by Tess Sweeney
This January, I went to El Salvador with my Anthropology of Human Rights class. I was ecstatic to visit. I couldn’t wait to meet new people, learn, and practice my Spanish. I was nervous, too. I was afraid of being seen as an entitled little gringa. However, I only encountered kindness. As Salvadorans were letting me, a stranger, stay in their homes, share meals with them, and recounting intimate, tragic stories to me, Donald Trump was ending TPS for Salvadorans and equating the country to a shithole.
Protecting TPS is not only the kind thing to do, the U.S. has a certain responsibility to do so. In the Salvadoran Civil War, we funded a government that killed many innocent Salvadorans. The U.S. was giving one million dollars a day in the heat of the war. In the massacre at El Mozote, more than 800 civilians were killed, with U.S. bullets. The U.S. trained the men ordering these massacres. The U.S. helped to create so much pain in El Salvador.
Then, when migrants came to the U.S because of the war we perpetuated, they settled in lower income, poorer neighborhoods, many of which were in LA. Some joined MS and 18th street gangs in LA. Then, when the U.S. deported many Salvadorans, they brought the gangs back to El Salvador. Post-war trauma, political uncertainty, and damages done by the war made for a perfect environment for gangs to thrive.
Now, the police are in a war with the gangs. However, the police aren’t innocent. They commit extrajudicial killings frequently, and being a male youth has all but become a crime. People have testified that police will kill a youth and then move the body to rival gang territory to make it look like it was the rival gang. Meanwhile, the gangs recruit kids so young, that experts equate this to child soldiery. The gang system usually leads to death or jail. The prison system is so backed up that people stay in there for months before even being arraigned. Prisoners rotate between sitting down and standing up so that everyone can have a chance to sleep. No one except the prisoners know exactly what the jails are like now, because the jails are closed to humanitarian and governmental agencies. The UN can’t go and investigate.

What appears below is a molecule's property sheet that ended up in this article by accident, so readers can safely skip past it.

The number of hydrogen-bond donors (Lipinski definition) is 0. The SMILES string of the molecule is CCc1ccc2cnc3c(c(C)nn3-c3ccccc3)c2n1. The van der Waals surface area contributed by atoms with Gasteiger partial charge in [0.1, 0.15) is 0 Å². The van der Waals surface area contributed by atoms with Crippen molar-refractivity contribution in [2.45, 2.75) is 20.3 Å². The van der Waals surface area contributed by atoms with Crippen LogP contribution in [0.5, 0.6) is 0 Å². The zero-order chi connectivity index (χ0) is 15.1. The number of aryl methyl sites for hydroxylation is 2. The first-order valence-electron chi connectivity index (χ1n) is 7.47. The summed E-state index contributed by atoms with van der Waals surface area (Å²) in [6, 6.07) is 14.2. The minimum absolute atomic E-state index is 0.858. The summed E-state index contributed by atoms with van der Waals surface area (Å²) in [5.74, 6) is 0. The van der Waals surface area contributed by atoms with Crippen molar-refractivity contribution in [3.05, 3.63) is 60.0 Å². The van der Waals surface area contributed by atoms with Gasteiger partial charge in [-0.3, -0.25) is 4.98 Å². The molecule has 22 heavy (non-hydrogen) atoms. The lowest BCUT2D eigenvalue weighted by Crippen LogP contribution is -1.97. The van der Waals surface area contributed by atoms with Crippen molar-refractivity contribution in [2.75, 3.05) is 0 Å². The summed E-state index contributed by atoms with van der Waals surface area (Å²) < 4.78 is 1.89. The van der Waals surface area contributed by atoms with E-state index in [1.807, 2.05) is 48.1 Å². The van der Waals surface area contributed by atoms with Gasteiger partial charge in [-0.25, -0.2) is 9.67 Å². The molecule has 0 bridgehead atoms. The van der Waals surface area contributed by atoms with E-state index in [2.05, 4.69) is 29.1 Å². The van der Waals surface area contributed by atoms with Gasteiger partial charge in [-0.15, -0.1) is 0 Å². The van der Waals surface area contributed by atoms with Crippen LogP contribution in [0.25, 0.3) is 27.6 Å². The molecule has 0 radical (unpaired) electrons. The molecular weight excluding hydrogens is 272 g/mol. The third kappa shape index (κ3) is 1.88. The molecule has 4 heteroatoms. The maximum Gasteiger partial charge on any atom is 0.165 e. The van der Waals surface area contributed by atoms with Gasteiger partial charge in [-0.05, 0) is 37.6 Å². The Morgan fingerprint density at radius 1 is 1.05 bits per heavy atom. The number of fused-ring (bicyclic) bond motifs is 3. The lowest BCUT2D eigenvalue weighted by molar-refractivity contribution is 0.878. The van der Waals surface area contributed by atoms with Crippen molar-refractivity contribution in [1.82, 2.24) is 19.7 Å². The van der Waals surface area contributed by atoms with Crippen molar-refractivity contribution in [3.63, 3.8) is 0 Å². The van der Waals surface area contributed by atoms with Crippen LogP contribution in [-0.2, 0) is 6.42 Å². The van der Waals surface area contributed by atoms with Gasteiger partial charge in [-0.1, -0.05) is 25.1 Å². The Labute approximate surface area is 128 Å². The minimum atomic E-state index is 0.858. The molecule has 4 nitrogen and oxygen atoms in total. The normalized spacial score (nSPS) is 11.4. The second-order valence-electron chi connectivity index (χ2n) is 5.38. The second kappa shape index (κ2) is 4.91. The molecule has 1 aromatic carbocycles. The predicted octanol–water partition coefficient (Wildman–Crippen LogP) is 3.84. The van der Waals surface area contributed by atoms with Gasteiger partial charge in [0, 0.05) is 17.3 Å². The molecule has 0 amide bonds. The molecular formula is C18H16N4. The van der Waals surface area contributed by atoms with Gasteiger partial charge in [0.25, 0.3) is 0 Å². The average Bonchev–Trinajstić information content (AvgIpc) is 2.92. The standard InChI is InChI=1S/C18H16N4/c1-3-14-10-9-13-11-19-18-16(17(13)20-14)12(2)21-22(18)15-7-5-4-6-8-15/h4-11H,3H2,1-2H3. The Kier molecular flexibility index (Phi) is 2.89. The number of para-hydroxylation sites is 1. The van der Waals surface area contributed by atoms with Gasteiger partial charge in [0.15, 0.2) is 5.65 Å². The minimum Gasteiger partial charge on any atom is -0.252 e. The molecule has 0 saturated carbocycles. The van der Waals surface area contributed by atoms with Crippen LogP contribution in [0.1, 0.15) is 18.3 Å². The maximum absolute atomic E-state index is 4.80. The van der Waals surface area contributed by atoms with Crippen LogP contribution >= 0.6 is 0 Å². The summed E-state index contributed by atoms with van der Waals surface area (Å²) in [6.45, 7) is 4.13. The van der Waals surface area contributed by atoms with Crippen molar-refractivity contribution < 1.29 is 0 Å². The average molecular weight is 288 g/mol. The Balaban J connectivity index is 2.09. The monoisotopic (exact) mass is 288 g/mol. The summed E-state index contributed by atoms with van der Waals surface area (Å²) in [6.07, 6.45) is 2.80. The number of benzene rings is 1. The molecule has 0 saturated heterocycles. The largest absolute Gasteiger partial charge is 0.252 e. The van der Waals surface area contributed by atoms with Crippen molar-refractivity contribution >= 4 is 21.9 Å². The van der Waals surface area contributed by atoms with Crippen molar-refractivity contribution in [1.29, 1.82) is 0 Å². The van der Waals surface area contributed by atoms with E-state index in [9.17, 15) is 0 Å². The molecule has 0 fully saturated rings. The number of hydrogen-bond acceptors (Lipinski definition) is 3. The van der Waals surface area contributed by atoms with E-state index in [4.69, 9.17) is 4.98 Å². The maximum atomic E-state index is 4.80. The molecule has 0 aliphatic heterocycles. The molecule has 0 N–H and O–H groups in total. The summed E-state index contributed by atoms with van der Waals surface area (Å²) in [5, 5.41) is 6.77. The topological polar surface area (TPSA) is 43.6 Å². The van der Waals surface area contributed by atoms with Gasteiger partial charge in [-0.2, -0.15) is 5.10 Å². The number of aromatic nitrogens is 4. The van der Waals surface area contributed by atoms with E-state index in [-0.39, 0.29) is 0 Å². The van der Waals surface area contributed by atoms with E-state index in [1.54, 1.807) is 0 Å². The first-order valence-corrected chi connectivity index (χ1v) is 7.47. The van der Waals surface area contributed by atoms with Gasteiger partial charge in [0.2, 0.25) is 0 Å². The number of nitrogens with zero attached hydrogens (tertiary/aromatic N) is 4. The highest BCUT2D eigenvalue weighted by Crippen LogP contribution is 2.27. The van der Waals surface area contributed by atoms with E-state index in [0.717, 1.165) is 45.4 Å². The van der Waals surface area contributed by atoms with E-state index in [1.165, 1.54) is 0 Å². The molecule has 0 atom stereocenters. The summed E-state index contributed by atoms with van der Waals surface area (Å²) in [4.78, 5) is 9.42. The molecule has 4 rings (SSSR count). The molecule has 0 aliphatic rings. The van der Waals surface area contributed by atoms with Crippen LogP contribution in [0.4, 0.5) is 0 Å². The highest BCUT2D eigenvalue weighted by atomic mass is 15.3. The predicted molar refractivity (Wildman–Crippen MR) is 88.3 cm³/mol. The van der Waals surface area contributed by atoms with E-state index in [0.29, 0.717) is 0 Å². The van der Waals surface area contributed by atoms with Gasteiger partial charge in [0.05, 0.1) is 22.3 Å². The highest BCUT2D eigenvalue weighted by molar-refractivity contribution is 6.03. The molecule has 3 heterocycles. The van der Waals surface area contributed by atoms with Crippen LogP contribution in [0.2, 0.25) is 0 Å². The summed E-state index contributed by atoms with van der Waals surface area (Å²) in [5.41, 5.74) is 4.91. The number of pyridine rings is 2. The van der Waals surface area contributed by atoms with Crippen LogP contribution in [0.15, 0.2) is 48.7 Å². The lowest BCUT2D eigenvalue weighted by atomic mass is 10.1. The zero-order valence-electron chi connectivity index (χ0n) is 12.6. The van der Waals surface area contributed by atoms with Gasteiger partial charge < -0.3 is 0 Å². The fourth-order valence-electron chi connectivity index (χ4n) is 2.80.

The current response to central-American immigration is “I don’t want gang members in my country!!!” First of all, not all Salvadorans are gang members. Second, the success of the gangs in El Salvador is largely dependent on the U.S. Third, no one deserves to be treated like those in the Salvadoran prison system, even gang members. And fourth, imagine yourself in the position of an eight year old living in a gang-torn area and tell me there is 0% chance you would get caught up in a gang.
This can make you feel a bit hopeless. Between the truth of what the U.S. did and El Salvador and the way U.S. rhetoric is moving, I’ve wanted to throw in the towel at times. However, the people I met in El Salvador propel me forward to work for justice. These people treated me with so much humanity. They didn’t equate me with the sins of my government, why do we do that with Salvadorans? These people told me their heartbreaking stories, holding back tears. Reliving the most painful moments in their lives, so that someone would hear it. So that those with power can hear their truth, the truth of their loved ones passed due to cruelty and greed. The least I can do is to defend their names and share their truths.
Title photo source: Photo by Giles Clark/Getty
Larsen, Neil (2010). “Thoughts on Violence and Modernity in Latin America”. In Grandin & Joseph, Greg & Gilbert. A Century of Revolution. Durham & London: Duke University Press. pp. 381–393.
Michael McClintock (1992), Instruments of Statecraft: U.S. Guerilla Warfare, Counterinsurgency, and Counterterrorism, 1940-1990